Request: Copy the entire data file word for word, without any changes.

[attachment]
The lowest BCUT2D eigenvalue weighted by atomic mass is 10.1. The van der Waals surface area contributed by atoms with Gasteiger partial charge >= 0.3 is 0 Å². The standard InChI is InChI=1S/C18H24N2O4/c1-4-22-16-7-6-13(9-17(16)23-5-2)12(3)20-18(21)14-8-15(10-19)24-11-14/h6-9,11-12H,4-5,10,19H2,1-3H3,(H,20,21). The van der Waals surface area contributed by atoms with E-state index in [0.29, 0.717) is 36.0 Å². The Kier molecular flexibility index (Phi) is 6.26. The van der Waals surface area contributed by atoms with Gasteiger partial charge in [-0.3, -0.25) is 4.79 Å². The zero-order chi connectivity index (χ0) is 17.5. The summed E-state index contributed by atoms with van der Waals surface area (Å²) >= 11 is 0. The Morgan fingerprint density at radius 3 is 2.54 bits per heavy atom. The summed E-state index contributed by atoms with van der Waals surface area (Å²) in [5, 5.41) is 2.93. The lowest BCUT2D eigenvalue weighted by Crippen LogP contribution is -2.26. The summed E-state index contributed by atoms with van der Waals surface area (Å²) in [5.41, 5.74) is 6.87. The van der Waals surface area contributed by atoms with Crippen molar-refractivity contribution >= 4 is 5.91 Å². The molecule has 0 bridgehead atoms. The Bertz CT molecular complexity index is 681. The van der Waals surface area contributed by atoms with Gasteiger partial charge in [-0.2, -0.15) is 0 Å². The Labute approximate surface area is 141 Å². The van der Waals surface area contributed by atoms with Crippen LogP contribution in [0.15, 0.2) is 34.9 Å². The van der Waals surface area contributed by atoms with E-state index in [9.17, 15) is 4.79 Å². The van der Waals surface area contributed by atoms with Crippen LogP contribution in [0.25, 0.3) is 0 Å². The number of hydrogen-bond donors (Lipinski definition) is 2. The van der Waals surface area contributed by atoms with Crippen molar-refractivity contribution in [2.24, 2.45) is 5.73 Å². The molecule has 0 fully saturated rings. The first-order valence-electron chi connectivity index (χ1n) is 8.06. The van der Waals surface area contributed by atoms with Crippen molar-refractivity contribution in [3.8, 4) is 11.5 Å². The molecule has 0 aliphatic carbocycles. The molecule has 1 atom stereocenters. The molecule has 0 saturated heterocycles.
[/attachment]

The lowest BCUT2D eigenvalue weighted by atomic mass is 10.1. The van der Waals surface area contributed by atoms with Gasteiger partial charge >= 0.3 is 0 Å². The standard InChI is InChI=1S/C18H24N2O4/c1-4-22-16-7-6-13(9-17(16)23-5-2)12(3)20-18(21)14-8-15(10-19)24-11-14/h6-9,11-12H,4-5,10,19H2,1-3H3,(H,20,21). The van der Waals surface area contributed by atoms with E-state index in [0.29, 0.717) is 36.0 Å². The Kier molecular flexibility index (Phi) is 6.26. The van der Waals surface area contributed by atoms with Gasteiger partial charge in [-0.3, -0.25) is 4.79 Å². The zero-order chi connectivity index (χ0) is 17.5. The summed E-state index contributed by atoms with van der Waals surface area (Å²) >= 11 is 0. The Morgan fingerprint density at radius 3 is 2.54 bits per heavy atom. The summed E-state index contributed by atoms with van der Waals surface area (Å²) in [5, 5.41) is 2.93. The lowest BCUT2D eigenvalue weighted by Crippen LogP contribution is -2.26. The summed E-state index contributed by atoms with van der Waals surface area (Å²) in [5.41, 5.74) is 6.87. The van der Waals surface area contributed by atoms with Crippen molar-refractivity contribution >= 4 is 5.91 Å². The molecule has 0 bridgehead atoms. The Bertz CT molecular complexity index is 681. The van der Waals surface area contributed by atoms with Gasteiger partial charge in [-0.2, -0.15) is 0 Å². The Labute approximate surface area is 141 Å². The van der Waals surface area contributed by atoms with Crippen LogP contribution in [0.15, 0.2) is 34.9 Å². The van der Waals surface area contributed by atoms with E-state index in [9.17, 15) is 4.79 Å². The van der Waals surface area contributed by atoms with Crippen LogP contribution in [0.25, 0.3) is 0 Å². The number of hydrogen-bond donors (Lipinski definition) is 2. The van der Waals surface area contributed by atoms with Crippen molar-refractivity contribution in [2.24, 2.45) is 5.73 Å². The molecule has 0 fully saturated rings. The first-order valence-electron chi connectivity index (χ1n) is 8.06. The van der Waals surface area contributed by atoms with Crippen molar-refractivity contribution in [3.8, 4) is 11.5 Å². The molecule has 0 aliphatic carbocycles. The molecule has 1 atom stereocenters. The molecule has 0 saturated heterocycles.